Ernest Bloch, a Jewish immigrant who spent his final twenty years in Agate Beach, was recognized in his native Switzerland as a child prodigy on the violin by the age of six. By nine years of age, he had written a pledge that he would one day become a composer of music ...
Jacob Avshalomov (1919-2013)
Conductor and composer Jacob Avshalomov, leader of the Portland Youth Philharmonic Orchestra for forty-one years, was a singular influence in the lives of over four thousand student musicians. Known to students as "Mister A," he was admired for his humor, tenaciousness, and his abiding love of music.
Avshalomov was born in Tsingtao, China, on March 28, 1919, to a Siberian-born Jewish father, composer Aaron Avshalomov, and a Russian emigre mother, Esther Magidson, whom Aaron had met in San Francisco. Jacob received beginning musical training from his father. When he was eight years old, the family visited Portland and stayed for several months with Jacques Gershkovitch, conductor of the Portland Junior Symphony. They returned to China because they lacked permanent visas, and Avshalomov graduated from British and American schools there before age fifteen. He studied piano and percussion and was active in sports, winning the diving championship of North China.
Beginning at age fourteen, Avshalomov worked in three different Chinese factories for four years to help support his mother after his parents' separation. In 1937, he assisted his father in Shanghai with ballet production and musical score notation and content. He enlisted with a British volunteer corps following Japan's invasion of China, but escaped with his mother to San Francisco in December 1937. His father moved permanently to the United States in 1947 to join his son.
In Los Angeles, Avshalomov studied for a year with Ernst Toch, followed by two years at Reed College in Portland, from 1939 to 1941. There he met Doris Felde, an author, lyricist, and printmaker, whom he married in 1943. While at Reed, he studied with Jacques Gershkovitch and played percussion and then cello in the Portland Junior Symphony. He then studied composition and orchestration with American composer Bernard Rogers for two years at the Eastman School of Music. During World War II, Avshalomov lived in London, where he was an interpreter in the U.S. Army and also conducted madrigal groups and an international chorus.
From 1946 to 1954, Avshalomov taught at Columbia University, where he conducted the university chorus (which he founded) and the orchestra. During the summers, he taught at Reed College, the University of Washington, Tanglewood, Northwestern University, the University of Illinois, and the Aspen School of Music. In 1954, he succeeded Gershkovitch as music director of the Portland Junior Symphony.
During Avshalomov's years as conductor, the orchestra produced five recordings, most notably Portland Youth Philharmonic Music (1994/2007) and Praises/Raptures/Symphony Songs (1995). The orchestra toured in Europe, Japan, and Korea. Avshalomov also commissioned works from distinguished composers and invited Pacific Northwest choruses to perform with the orchestra. As conductor, he was a perfectionist and insisted that students work at their highest level. The change of name from Portland Junior Symphony to Portland Youth Philharmonic is indicative of the development of the ensemble under Avshalomov's tutelage. His motto was "Res severa est verum gaudium,” or “Serious things are the true joy." He retired in 1995, after hearing an estimated 10,000 auditions and conducting 640 concerts.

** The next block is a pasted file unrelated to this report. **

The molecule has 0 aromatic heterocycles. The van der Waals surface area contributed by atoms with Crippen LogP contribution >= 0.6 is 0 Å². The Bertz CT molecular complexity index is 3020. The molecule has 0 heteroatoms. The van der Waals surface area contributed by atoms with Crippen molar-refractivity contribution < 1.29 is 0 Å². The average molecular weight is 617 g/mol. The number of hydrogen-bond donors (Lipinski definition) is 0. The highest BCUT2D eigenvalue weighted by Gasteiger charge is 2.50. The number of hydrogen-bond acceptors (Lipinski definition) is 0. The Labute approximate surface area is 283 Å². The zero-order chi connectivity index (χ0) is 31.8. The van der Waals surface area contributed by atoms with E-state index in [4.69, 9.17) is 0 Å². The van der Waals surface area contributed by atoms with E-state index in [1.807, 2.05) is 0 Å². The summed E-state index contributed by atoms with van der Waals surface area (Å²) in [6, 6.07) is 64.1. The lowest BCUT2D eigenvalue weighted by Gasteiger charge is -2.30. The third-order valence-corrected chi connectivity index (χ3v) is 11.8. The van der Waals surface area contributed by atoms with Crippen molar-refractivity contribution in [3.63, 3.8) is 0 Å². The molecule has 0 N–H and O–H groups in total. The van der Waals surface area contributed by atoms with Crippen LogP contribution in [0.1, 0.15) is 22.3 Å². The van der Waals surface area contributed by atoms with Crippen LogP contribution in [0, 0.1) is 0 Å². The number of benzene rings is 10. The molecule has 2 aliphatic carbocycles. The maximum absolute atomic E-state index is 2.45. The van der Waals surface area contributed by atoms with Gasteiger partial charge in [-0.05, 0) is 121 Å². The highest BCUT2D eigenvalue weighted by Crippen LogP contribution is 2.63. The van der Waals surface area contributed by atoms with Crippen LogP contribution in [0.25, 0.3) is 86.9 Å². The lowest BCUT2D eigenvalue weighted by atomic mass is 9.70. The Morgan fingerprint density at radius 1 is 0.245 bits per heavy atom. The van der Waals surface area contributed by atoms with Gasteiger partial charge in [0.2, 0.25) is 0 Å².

A prolific composer, Avshalomov published over forty compositions, comprising choral, keyboard, mixed instrumental, and orchestral works. "The Oregon" symphony (1959) was commissioned for the Oregon State Centennial, and the three-movement work "Up at Timberline" (1985) was commissioned by Friends of Timberline for the rededication of Timberline Lodge. He guest-conducted concerts all over the world and published four books, including Avshalomov's Winding Way: Composers out of China (2002) and Tripping on Oriental Rugs, A Fifty-year Passion (2005).
Avshalomov served on the National Humanities Council (1968-1974) and the National Arts Endowment Board (1977-1979) and was awarded a Guggenheim Fellowship in 1951. He also received the New York Music Critics Circle Award, the Naumburg Recording Award, the Alice M. Ditson Conductor's Award, and the Ernest Bloch Award. He was named Portland First Citizen in 1994 and was honored by the Portland Center for the Performing Arts Foundation for his contributions to the city's arts community. He also received the Portland Youth Philharmonic's highest honor, the Mary V. Dodge Lifetime Achievement Award for Alumni.
Jacob Avshalomov died in 2013. He is survived by his wife Doris and sons David and Daniel.
"In Memorium." Reed Magazine 92.3 (September 2013): 56
"Jacob Avshalomov." American Composers Alliance. https://composers.com/jacob-avshalomov
Stabler, David. "Jacob Avshalomov, longtime director of Portland Youth Philharmonic, dies." Oregonian, April 26, 2013. https://www.oregonlive.com/performance/index.ssf/2013/04/jacob_avshalomov_longtime_dire.html
Avshalamov, Jacob. Music is Where You Make It II: The Joyful Workings of America's First Youth Orchestra. Portland: Portland Junior Symphony Assoc., 1979.
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This entry was last updated on Oct. 10, 2018